Alisia Orosco, age 12, has devoted her time and energy to encouraging others, children especially, to look inside their hearts and help other children in need of comfort or compassion, in times of illness, tragedy or triumph. The oldest of four children, Alisia's personal family tragedies have served as an inspiration for her service. Alisia's sister, Katherine, passed away at birth due to a premature delivery. Her brother, David, died at age three, after many hospital stays. Her surviving brother, Georgie, now 10, has Cerebral Palsy and obsessive-compulsive disorder. Alisia knows first-hand the pain of losing a sibling and the pain that is felt when a sibling is the brunt of jokes, stares and whispers from strangers.
Alisia's experiences motivated her to start a volunteer project that involves extending expressions of compassion and caring for others. After her brother had emergency surgery, Alisia met a boy in intensive care with severe Cerebral Palsy and an infant who was born with his abdominal organs on the outside of his body. She overheard the nurses talking about the fact that these two children never had visitors because they had been abandoned and left in the hospital's care. Alisia asked if she could leave balloons or stuffed animals for them, as her family had done for David, just to cheer them up and let them know that someone cared.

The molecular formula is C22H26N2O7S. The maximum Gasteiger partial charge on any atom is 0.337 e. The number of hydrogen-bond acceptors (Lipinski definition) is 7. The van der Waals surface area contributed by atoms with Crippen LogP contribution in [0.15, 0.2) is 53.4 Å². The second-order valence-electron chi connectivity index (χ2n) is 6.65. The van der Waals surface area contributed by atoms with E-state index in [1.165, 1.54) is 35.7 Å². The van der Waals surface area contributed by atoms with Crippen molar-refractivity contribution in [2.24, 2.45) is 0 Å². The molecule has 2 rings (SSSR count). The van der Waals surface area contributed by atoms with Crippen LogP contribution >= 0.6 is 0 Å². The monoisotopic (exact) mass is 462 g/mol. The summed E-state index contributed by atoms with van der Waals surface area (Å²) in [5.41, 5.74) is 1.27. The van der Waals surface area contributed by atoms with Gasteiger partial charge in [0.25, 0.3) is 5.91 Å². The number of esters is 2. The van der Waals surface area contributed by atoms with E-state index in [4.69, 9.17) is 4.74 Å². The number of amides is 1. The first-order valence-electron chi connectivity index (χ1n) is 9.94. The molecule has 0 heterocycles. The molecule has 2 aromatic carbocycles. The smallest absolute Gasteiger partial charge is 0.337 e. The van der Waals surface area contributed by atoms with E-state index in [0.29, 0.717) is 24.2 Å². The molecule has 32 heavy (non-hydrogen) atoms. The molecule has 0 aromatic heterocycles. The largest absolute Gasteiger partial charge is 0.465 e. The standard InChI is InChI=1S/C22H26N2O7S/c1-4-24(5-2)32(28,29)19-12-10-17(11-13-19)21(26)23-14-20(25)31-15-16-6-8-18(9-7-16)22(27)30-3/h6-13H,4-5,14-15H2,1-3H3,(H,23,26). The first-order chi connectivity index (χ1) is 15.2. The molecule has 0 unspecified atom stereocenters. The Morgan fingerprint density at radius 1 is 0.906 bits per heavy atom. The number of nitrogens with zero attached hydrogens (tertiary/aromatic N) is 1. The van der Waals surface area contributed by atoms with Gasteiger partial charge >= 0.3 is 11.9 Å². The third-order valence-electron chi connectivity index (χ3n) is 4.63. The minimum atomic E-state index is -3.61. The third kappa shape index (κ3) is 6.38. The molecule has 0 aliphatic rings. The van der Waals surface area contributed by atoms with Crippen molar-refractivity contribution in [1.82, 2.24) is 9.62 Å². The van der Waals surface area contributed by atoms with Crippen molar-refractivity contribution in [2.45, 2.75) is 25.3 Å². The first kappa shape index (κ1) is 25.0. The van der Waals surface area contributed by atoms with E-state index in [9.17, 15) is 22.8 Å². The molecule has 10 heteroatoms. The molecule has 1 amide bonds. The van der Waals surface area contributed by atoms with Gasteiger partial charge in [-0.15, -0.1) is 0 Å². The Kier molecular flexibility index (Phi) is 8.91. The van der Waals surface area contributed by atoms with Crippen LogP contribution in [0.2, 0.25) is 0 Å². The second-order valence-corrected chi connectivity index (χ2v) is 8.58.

Alisia's kindnesses to those children lead to an ongoing effort where Alisia and her brother make similar overtures of compassion to other children in need by distributing baskets full of gifts, called "hugs." In the first year of the project, Alisia and Georgie saved their allowance and purchased 15 stuffed animals, attaching hearts cut from paper with "You're Somebody Special" written on them. The second year, Alisia had help from her school's PTA, Delta Airlines and other friends. They bought and distributed 225 stuffed animals. In October of 1998, Alisia, her friends and anonymous donors were able to give 350 stuffed animals, Beanie babies, school and art supplies and red wagons to two hospitals for children, Hospice, Youth Skills, Big Brothers and Big Sisters, Hero Program, and a Head Start program in Arizona. Alisia also wrote to 20 large companies asking, not for money, but for anyone who so desired to send a stuffed animal in honor of someone they love.
Alisia hopes to reach a new goal each year and reach more children, those needing help and those wanting to help. She continues to give up her allowance, birthday, and Christmas money to make sure every child has a "hug." She is pleased to get smiles from sick children and nice cards from grateful parents as a result of her hard work.